What can I do to avoid leave problems?

General Guidance

  1. Expectations The most important step you can take is to clearly communicate your expectations to staff. Supervisors must clearly communicate to employees that they are expected to be at their workstation, ready to work, at the beginning of their assigned shift. Employees also need to know that they need to maintain regular and predictable attendance; that they need to return from breaks in a timely manner; and that they need to follow procedures for requesting and obtaining approval for time off in accordance with department procedures.

These expectations should be in writing either in the employee’s performance standards or in a separate list of administrative expectations. The expectation should clearly state that instances of tardiness may result in the time being charged to accrued leave, leave without pay, or absence without leave, depending on the circumstances.

Supervisors should reinforce this written expectation through oral discussions with new employees in the first few days of employment, and in group discussions with all employees annually.

  1. Modeling Managers and supervisors must serve as positive role models in all areas of attendance.
  2. Recording Tardiness on TimecardsAs mentioned above, the initial instance of tardiness, or infrequent instances of tardiness which do not impact service delivery or coworkers, can be addressed by letting the employee make up the time and need not be recorded on the timecard. More frequent instances of tardiness, or tardiness which affects customers or coworkers, should be charged to accrued leave, leave without pay, or absence without leave.
  3. Tardiness of Less than Six Minutes The County’s payroll system (ATKS) computes payroll in increments of six minutes (1.9 hours, 2.0 hours, 2.1 hours, etc.), with 0.1 hours equaling six minutes. This being the case, some employees will assert that leave cannot be charged for a tardiness that is under six minutes. This is not true. Once an employee has been counseled and advised that future tardiness will result in charges to their leave balance or absence without pay, a sub-six minute tardiness may be recorded on the timecard by having the employee not begin work until the next six-minute increment of time has started.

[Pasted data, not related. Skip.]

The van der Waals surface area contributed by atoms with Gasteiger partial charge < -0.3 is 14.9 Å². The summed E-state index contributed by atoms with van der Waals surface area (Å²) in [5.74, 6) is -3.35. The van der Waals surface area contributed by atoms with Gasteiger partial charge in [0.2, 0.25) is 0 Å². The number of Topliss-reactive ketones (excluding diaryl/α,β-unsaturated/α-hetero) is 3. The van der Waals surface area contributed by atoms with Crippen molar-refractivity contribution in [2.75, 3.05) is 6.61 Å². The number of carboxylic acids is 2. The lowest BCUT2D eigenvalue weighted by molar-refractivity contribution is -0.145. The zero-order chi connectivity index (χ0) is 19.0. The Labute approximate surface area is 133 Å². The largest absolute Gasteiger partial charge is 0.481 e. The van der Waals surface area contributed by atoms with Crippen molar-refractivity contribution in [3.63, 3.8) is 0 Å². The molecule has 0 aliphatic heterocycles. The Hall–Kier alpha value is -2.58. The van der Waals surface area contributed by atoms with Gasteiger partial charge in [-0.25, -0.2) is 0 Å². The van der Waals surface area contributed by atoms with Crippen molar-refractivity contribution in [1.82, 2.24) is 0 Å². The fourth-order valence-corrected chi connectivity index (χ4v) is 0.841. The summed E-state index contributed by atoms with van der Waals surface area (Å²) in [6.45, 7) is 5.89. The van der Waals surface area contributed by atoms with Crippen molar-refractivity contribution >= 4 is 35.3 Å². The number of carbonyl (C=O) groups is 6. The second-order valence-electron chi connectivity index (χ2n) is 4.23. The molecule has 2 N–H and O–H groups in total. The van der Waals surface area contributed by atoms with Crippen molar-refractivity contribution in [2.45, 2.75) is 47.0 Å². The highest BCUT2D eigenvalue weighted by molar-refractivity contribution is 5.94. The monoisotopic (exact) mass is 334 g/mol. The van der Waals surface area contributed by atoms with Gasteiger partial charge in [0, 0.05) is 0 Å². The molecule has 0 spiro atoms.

For example, if an employee’s shift begins at 8:00 a.m. and he/she arrives to work late, at 8:03, the supervisor can direct the employee to not start performing his/her work duties until 8:06, and charge 0.1 hours of leave/absence without pay in ATKS.

In setting and communicating leave expectations, you need to be prepared to answer the following:

Tardiness

  • Everyone is late occasionally – how often is too often? Is it OK to be late once a week, once a month, once a quarter?
  • What happens if I’m a few minutes late? At what point does a “few minutes” become a problem?
  • If I am late, how do I code my timecard?
  • Can I skip a break or take a shorter lunch to make up a fifteen-minute tardy? Can I make it up at the end of the day? Do I have to use vacation time?
  • At what point do you charge a tardy as Absence without Leave (AWOL)?
  • If I call the Lead or leave a message before work starts, does that count as approval?

Sick Leave

  • How many sick leave days are considered “excessive”?
  • Do 10 one-day instances of the flu or a cold count the same as a two-week absence for an illness?
  • Am I expected to schedule medical/dental appointments for days off or after hours? If I’m on a 9/80 or 4/10 schedule am I supposed to have appointments on my off day?
  • If I wake up and am too sick to come to work, by what time am I expected to call in? Who should I call? Is it acceptable to leave a message on voice mail? If I leave a message, do I have to leave a number where I can be reached if necessary?
  • When do I have to submit a physician’s statement?

Vacation

  • How far in advance do you expect me to request vacation time off? Is this expectation the same for a two-week vacation as for one day off?
  • How many employees can be off on the same day?
  • Do I have to put requests for days off in writing?
  • Who can approve my request?

Once you have asked yourself these questions and formulated your answers, you should discuss the matter with your manager and with Employee & Labor Relations to ensure that your expectations are reasonable and in conformance with any pertinent MOUs, department or County policies and state and federal law. You can then reduce the expectations to writing to present to and discuss with staff.